Clear and Present Danger.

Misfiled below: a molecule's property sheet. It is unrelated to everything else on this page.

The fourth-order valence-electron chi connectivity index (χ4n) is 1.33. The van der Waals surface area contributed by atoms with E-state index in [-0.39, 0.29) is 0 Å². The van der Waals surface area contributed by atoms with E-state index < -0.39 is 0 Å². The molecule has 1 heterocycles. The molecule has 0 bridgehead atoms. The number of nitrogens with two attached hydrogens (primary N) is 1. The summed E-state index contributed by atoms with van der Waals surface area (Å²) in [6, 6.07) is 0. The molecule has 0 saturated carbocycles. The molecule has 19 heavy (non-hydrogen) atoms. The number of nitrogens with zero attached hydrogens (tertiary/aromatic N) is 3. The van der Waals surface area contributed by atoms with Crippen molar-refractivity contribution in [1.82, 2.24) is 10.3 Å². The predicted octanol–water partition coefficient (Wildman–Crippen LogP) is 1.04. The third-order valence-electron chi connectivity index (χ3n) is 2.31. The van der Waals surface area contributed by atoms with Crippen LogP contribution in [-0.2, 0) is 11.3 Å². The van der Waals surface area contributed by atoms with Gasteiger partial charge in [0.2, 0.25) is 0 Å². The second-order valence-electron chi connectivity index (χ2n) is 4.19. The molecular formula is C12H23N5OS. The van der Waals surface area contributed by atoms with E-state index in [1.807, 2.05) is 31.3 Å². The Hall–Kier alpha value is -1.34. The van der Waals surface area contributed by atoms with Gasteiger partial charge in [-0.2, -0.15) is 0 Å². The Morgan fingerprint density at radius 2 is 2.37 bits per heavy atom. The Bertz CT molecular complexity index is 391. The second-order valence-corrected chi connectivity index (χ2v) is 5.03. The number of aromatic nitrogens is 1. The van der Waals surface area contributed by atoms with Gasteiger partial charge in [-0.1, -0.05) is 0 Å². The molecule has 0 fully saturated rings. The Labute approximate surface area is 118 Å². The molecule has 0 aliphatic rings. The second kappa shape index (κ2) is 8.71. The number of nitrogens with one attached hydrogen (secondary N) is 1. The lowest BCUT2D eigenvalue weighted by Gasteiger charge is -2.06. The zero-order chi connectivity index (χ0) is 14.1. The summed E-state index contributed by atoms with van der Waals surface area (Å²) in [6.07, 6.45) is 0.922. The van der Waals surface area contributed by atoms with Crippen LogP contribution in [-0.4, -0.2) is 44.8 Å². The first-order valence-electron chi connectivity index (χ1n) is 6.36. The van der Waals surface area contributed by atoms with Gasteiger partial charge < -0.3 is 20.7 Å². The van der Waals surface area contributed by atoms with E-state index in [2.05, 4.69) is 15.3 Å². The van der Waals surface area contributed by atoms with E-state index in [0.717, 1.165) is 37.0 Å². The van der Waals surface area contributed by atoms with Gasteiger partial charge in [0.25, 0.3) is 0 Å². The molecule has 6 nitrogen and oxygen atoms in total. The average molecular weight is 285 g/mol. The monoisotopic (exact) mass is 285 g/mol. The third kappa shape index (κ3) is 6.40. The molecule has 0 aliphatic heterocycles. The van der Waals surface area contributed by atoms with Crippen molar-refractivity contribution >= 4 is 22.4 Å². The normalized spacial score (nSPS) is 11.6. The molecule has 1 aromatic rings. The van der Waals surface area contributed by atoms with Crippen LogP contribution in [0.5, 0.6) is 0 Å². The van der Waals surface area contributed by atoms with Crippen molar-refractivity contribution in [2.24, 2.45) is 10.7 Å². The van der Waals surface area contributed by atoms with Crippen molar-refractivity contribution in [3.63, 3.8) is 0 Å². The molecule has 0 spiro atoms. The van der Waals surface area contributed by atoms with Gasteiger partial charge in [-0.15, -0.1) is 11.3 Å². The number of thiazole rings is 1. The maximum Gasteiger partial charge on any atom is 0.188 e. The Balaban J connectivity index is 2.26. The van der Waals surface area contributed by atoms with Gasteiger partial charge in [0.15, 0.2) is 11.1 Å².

Certain expression, oral or writ-ten, may incite, urge, counsel, advocate, or importune the commission of criminal conduct; other expression, such as picketing, demonstrating, and engaging in certain forms of “symbolic” action, may either counsel the commission of criminal conduct or itself constitute criminal conduct. Leaving aside for the moment the problem of “speech-plus” communication, it becomes necessary to determine when expression that may be a nexus to criminal conduct is subject to punishment and restraint. At first, the Court seemed disposed in the few cases reaching it to rule that if the conduct could be made criminal, the advocacy of or promotion of the conduct could be made criminal.463 Then, in Schenck v. United States,464 in which the defendants had been convicted of seeking to disrupt recruitment of military personnel by disseminating leaflets, Justice Holmes formulated the “clear and present danger” test that has ever since been the starting point of argument. “The question in every case is whether the words used are used in such circumstances and are of such a nature as to create a clear and present danger that they will bring about the substantive evils that Congress has a right to prevent. It is a question of proximity and degree.”465 The convictions were unanimously affirmed. One week later, the Court again unanimously affirmed convictions under the same act with Justice Holmes writing, “we think it necessary to add to what has been said in Schenck v. United States only that the First Amendment while prohibiting legislation against free speech as such cannot have been, and obviously was not, intended to give immunity for every possible use of language. We venture to believe that neither Hamilton nor Madison, nor any other competent person then or later, ever supposed that to make criminal the counselling of a murder within the jurisdiction of Congress would be an unconstitutional interference with free speech.”466 And, in Debs v. United States,467 Justice Holmes upheld a conviction because “the natural and intended effect” and the “reasonably probable effect” of the speech for which the defendant was prosecuted was to obstruct military recruiting.